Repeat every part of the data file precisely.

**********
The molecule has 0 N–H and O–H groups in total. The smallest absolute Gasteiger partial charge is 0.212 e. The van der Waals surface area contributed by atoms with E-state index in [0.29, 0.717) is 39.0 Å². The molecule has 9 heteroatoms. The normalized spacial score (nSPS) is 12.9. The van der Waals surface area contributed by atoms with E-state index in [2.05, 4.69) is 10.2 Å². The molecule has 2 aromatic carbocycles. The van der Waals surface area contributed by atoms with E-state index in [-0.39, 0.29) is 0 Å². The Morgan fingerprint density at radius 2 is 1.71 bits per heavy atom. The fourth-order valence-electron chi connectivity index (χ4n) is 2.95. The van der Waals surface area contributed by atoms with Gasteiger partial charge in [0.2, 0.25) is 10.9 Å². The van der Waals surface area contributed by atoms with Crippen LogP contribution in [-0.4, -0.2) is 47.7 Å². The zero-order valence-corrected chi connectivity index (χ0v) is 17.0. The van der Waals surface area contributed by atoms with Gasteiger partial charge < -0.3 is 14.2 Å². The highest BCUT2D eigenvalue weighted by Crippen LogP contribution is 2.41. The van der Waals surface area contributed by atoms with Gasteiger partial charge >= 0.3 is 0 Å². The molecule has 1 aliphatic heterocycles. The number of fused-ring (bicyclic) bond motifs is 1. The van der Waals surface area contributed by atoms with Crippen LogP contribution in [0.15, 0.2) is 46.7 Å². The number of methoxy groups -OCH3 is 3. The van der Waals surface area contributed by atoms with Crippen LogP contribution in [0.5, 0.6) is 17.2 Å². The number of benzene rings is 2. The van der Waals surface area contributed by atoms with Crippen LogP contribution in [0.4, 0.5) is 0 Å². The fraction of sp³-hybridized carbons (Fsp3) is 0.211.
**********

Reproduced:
The molecule has 0 N–H and O–H groups in total. The smallest absolute Gasteiger partial charge is 0.212 e. The van der Waals surface area contributed by atoms with E-state index in [0.29, 0.717) is 39.0 Å². The molecule has 9 heteroatoms. The normalized spacial score (nSPS) is 12.9. The van der Waals surface area contributed by atoms with E-state index in [2.05, 4.69) is 10.2 Å². The molecule has 2 aromatic carbocycles. The van der Waals surface area contributed by atoms with E-state index in [-0.39, 0.29) is 0 Å². The Morgan fingerprint density at radius 2 is 1.71 bits per heavy atom. The fourth-order valence-electron chi connectivity index (χ4n) is 2.95. The van der Waals surface area contributed by atoms with Gasteiger partial charge in [0.2, 0.25) is 10.9 Å². The van der Waals surface area contributed by atoms with Crippen LogP contribution in [-0.4, -0.2) is 47.7 Å². The zero-order valence-corrected chi connectivity index (χ0v) is 17.0. The van der Waals surface area contributed by atoms with Gasteiger partial charge < -0.3 is 14.2 Å². The highest BCUT2D eigenvalue weighted by Crippen LogP contribution is 2.41. The van der Waals surface area contributed by atoms with Gasteiger partial charge >= 0.3 is 0 Å². The molecule has 1 aliphatic heterocycles. The number of fused-ring (bicyclic) bond motifs is 1. The van der Waals surface area contributed by atoms with Crippen LogP contribution in [0.15, 0.2) is 46.7 Å². The number of methoxy groups -OCH3 is 3. The van der Waals surface area contributed by atoms with Crippen LogP contribution in [0.5, 0.6) is 17.2 Å². The number of benzene rings is 2. The van der Waals surface area contributed by atoms with Crippen LogP contribution in [0.4, 0.5) is 0 Å². The fraction of sp³-hybridized carbons (Fsp3) is 0.211.